Cultural Differences

Response to ‘Young More Lonely Than the Old’

Murphy, C. (2010). “Young More Lonely Than The Old,” BBC News. Retrieved on 2010/05/25. http://news.bbc.co.uk/go/pr/fr/-/2/hi/health/8701763.stm Summary: Clare Murphy suggests the young tend to feel lonelier than the old in the UK. What does the article mean by ‘lonely,’ and what are the factors that contribute to Britain’s youth to feel such an emotion? England’s elderly and youth feel two different types of loneliness. Elderly loneliness derives from the isolation caused by the decomposition of the nuclear family, as well as long life expectancy. Youth loneliness is caused by modern day living. Today, more focus is placed on careers rather than on the public community. Thus, individuals exert more energy into their work than into building community ties. Social network sites, a technology invention of the youth’s era, incredibly connect hundreds and thousands of people across the globe. Communication through these sites, however, does not produce the same satisfaction of face to face interaction. Thus, one may find they have a plethora of friends on their social network site, but very few that they can have a person to person contact with. Lastly, urban planning greatly affects how social is a community. The urban planning of London encourages a far lesser…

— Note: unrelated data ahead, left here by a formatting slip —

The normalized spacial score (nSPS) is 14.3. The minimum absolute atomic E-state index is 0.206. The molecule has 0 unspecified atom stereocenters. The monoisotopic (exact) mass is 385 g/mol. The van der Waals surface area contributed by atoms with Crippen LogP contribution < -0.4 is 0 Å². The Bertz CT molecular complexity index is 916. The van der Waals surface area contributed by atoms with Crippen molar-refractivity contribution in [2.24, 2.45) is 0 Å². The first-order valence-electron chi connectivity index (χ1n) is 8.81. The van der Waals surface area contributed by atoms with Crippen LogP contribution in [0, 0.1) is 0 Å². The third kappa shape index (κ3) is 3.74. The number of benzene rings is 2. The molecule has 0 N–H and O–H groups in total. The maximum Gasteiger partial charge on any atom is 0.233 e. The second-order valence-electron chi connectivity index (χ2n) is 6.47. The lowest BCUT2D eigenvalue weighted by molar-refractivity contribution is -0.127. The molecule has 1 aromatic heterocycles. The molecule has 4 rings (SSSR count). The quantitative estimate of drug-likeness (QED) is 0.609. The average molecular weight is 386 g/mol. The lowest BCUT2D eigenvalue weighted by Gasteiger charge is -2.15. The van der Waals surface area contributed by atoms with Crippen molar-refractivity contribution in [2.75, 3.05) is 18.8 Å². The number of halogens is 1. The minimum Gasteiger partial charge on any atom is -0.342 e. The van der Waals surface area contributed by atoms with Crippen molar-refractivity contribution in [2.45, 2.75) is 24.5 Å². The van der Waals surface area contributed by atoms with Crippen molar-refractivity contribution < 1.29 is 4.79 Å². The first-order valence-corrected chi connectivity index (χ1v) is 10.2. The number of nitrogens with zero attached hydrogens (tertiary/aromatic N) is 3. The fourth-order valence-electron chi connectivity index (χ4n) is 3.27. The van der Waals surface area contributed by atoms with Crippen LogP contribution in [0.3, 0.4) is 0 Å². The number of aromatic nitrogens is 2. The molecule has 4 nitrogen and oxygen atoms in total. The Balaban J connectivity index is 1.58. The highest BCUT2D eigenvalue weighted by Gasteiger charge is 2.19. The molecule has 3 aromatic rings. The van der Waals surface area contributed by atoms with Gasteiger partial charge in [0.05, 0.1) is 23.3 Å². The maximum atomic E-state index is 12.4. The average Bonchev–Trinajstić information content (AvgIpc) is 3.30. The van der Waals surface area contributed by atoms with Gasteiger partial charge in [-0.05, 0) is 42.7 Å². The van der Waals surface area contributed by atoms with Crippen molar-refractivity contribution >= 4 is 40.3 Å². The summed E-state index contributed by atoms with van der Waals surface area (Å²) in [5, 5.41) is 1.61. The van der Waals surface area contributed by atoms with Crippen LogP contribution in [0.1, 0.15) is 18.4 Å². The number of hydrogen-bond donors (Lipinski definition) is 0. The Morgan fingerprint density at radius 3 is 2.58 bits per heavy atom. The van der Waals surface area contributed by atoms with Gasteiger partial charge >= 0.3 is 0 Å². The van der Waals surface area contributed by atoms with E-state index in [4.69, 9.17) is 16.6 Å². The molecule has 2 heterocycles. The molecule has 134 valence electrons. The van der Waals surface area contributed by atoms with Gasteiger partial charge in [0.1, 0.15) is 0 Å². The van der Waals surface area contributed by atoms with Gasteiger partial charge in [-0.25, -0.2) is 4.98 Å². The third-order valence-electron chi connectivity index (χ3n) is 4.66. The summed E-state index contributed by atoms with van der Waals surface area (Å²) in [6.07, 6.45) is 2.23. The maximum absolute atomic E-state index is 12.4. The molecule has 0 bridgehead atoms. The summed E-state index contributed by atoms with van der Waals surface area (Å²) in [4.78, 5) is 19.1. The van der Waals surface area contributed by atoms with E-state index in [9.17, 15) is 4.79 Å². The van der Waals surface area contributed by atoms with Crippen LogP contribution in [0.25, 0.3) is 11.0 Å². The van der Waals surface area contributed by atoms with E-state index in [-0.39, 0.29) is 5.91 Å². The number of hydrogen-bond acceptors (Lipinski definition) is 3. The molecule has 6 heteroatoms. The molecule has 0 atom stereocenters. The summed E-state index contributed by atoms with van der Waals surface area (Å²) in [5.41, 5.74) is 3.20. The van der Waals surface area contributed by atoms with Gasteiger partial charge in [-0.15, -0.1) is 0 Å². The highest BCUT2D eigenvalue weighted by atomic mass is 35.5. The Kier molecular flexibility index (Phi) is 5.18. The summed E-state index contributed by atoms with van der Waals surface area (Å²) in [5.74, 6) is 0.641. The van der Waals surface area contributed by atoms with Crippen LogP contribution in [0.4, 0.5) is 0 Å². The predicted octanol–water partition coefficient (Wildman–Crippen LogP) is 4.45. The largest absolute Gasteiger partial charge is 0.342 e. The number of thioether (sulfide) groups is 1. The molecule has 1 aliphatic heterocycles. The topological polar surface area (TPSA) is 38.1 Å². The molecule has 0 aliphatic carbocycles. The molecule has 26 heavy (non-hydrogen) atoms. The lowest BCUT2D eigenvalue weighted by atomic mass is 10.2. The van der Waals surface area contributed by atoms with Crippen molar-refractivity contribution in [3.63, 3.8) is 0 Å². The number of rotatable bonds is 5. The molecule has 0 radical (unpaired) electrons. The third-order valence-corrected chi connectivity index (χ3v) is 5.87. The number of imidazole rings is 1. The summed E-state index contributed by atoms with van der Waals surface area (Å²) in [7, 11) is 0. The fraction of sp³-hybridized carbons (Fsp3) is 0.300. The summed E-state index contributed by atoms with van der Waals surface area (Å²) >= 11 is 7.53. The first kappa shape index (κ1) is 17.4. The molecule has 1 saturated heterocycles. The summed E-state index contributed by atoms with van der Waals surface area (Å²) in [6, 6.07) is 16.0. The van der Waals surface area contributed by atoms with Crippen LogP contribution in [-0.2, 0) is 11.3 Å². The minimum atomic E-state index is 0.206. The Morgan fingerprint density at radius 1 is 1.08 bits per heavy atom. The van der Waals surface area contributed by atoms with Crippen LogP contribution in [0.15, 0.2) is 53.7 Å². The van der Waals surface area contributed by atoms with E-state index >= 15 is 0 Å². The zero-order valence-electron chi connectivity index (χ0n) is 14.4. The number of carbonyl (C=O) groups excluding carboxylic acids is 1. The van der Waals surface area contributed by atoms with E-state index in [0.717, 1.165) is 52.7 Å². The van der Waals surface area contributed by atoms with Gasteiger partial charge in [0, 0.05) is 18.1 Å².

A Curiously French Complaint

Kirby, E. (2008). “ A Curiously French Complaint,” BBC News.  Retrieved on 2008/12/13. http://news.bbc.co.uk/go/pr/fr/-/2/hi/programmes/from_our_own_correspondent/7779126.stm Summary: This article focuses on the cultural differences between the French and British populations in regards to their medical care. Each culture has their own script of understanding, which people rely to set their expectations during a medical crisis. The author Emma experienced a cultural ‘shock’ during her first encounter with a French doctor due to her vastly different set of expectations. She visits a doctor in France due to the severity of a sore throat, where she is “diagnosed with a severe lung infection, mild asthma and had in my hand a prescription for six different types of medicine, an appointment at the local hospital’s radiology department and an emergency referral to a specialist in pulmonary disease (article).” Upon her return to Britain a few days later, she visits her family physician, who within a few minutes diagnoses her with only a ‘common cold.’ Her article then explains how the French expect a much more sever diagnosis to support their physical suffering. France is also the leading country of consumers who take prescription medications. While in England, there’s a more ‘keep a stiff upper lip’…